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What does the word anti-aging bring to mind? A skincare routine, always wearing SPF (yes, even when
it’s raining!) and drinking water? Of course, these all play a role, but many tend to forget that what we eat is the key player in healthy looking skin. Switching the focus to nourishing skin from the inside out with foods and supplements rich in vitamins and minerals will have those around you wanting to know the secret to that inner glow. Read on for more about nutrition needs by age to support healthy skin, hair and nails.

20s
Taking early action in your 20s can have a big impact later on. Develop good habits now and your skin will
thank you later. Always wear sunscreen, find a good cleanser and never sleep in your makeup!
Unfortunately, collagen production begins to decrease in your 20s and at the same time, breakouts can
be common. This is where zinc can help. Not only is it needed for collagen production but low levels of
zinc have been associated with increased breakouts and can impede your skin’s ability to heal itself*.

Food sources of zinc include: red meat, shellfish, legumes (chickpeas, lentils, beans).

30s
Your 30s are when hormone production slows and collagen production declines more rapidly than in your
20s. Why is this important? Not to be the bearer of bad news, but things you could once get away with will now show up on your face. Fortunately, being aware of what you can add to your diet will help you come out on top! Let’s circle back to collagen as its benefits are plentiful: plump skin, beautiful hair and nails and improved fine lines and wrinkles. Aside from consuming a collagen supplement, adding in food
sources of vitamin C (or a supplement that already has vitamin C), is essential. Vitamin C is not naturally
synthesized by the human body and therefore adequate dietary intake of vitamin C is essential. Vitamin C
is a protective antioxidant that stimulates your body to produce collagen* in addition to protecting your
skin from pollution, free radicals, sun and stress. Another powerful antioxidant, coenzyme q10 or CoQ10
for short, can help promote cell renewal, even skin tone, protect the skin from damage and minimize the
appearance of fine lines and wrinkles*.

Food sources of vitamin C include: fruits (orange, grapefruit, guava, pineapple, kiwi), bell peppers, cruciferous veggies (kale, brussels sprouts, broccoli).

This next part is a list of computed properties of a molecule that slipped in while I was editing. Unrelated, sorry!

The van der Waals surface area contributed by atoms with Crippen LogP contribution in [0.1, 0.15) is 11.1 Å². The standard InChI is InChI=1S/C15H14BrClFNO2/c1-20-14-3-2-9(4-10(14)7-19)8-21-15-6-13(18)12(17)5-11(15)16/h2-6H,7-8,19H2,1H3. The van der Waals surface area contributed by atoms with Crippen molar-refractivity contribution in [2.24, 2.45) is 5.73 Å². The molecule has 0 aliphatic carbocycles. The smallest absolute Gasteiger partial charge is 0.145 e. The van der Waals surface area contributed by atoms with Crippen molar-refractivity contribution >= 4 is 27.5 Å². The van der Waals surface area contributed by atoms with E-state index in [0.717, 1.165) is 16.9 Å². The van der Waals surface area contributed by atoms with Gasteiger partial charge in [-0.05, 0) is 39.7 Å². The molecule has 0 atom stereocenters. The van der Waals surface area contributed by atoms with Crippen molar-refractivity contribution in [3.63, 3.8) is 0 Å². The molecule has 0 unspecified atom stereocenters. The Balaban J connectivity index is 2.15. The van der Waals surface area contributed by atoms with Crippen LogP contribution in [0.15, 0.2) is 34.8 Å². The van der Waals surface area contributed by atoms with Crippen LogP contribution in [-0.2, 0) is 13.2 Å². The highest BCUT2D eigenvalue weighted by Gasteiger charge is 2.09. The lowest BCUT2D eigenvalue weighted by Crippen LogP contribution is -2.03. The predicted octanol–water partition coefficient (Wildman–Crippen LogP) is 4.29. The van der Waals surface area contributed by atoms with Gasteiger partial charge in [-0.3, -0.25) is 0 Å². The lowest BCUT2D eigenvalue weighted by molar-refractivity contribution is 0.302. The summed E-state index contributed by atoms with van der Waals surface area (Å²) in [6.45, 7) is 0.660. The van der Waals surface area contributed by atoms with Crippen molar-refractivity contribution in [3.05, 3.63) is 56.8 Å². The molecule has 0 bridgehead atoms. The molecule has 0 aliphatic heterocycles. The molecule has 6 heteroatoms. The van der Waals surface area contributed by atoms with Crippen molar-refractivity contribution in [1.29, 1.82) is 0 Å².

Food sources of CoQ10 include: fatty fish, beef, peanuts, pistachios.

40s
During this time, skin turnover slows and nail and hair growth declines, leading to less vibrant appearing
skin, hair and nails. Incorporating foods and supplements rich in vitamin B6 and biotin (also known as
vitamin B7) can help support these changes, especially in hair and nails. Vitamin B6 plays an important
role in preventing hair loss* while biotin stimulates keratin production and has been shown to increase the rate of hair follicle growth as well as strengthen nails*.

Food sources of B6 include: salmon, beef, chicken, potatoes Food sources of biotin include: egg yolks, sunflower seeds, almonds, legumes

50s
As we age, gut health is of continued importance, especially for women in their 50s. The average age
during which women begin experiencing menopause is 51*. During this time, estrogen production
decreases which has an effect on the microbiome. Probiotics help balance and feed the gut microbiome
which in turn supports the appearance of beautiful skin. Additionally, research has shown probiotic
consumption may improve mood*, immunity and digestion*. Talk about truly glowing from the inside out!

Food sources of probiotics include: yogurt, miso, kefir, sauerkraut

60s
Focusing on boosting hydrated skin in your 60s will lead to increased volume and general elasticity of the
skin. That’s where hyaluronic acid comes into play. HA is naturally occurring in the skin and is a critical
component in helping the skin retain moisture. HA’s benefits far exceed the skin level and can help
lubricate joints and improve wound healing*. Additionally, incorporating vitamin E, a fat-soluble vitamin
that plays many roles, is important. Its natural anti-inflammatory and antioxidant properties help promote
overall healthy skin*.

Food sources of hyaluronic acid or those that help promote its production include: bone broth, citrus fruits, magnesium-rich foods (leafy greens, root veggies, nuts and seeds).
Food sources of vitamin E include: seeds and nuts

Of course, all of these beauty ingredients are crucial at any age and even with the healthiest diet, often it
can be difficult to meet adequate daily needs. Luckily, supplements can help fill in nutrient gaps and round out your regimen. With 11 clinically-proven beauty ingredients (Hyaluronic Acid, CoQ10, Probiotics, Grapeseed extract, Horsetail extract, Biotin, Vitamin B6, Vitamin C, Vitamin D, Vitamin E & Zinc), Beauty Fusion makes it effortless to support healthy skin, hair and nails.

Sources:
1) https://www.ncbi.nlm.nih.gov/pmc/articles/PMC4135093/
2) https://pubmed.ncbi.nlm.nih.gov/18505499/
3) https://pubmed.ncbi.nlm.nih.gov/19096121/
4) https://pubmed.ncbi.nlm.nih.gov/11344694/
5) https://pubmed.ncbi.nlm.nih.gov/2273113/
6) https://www.mayoclinic.org/diseases-conditions/menopause/symptoms-causes/syc-20353397
7) https://www.ncbi.nlm.nih.gov/pmc/articles/PMC5641835/
8) https://www.karger.com/Article/FullText/496426
9) https://www.bmj.com/content/361/bmj.k2179
10) https://www.sciencedirect.com/science/article/abs/pii/S014181301833770X?via%3d Ihub
11) https://www.ncbi.nlm.nih.gov/pmc/articles/PMC8670689

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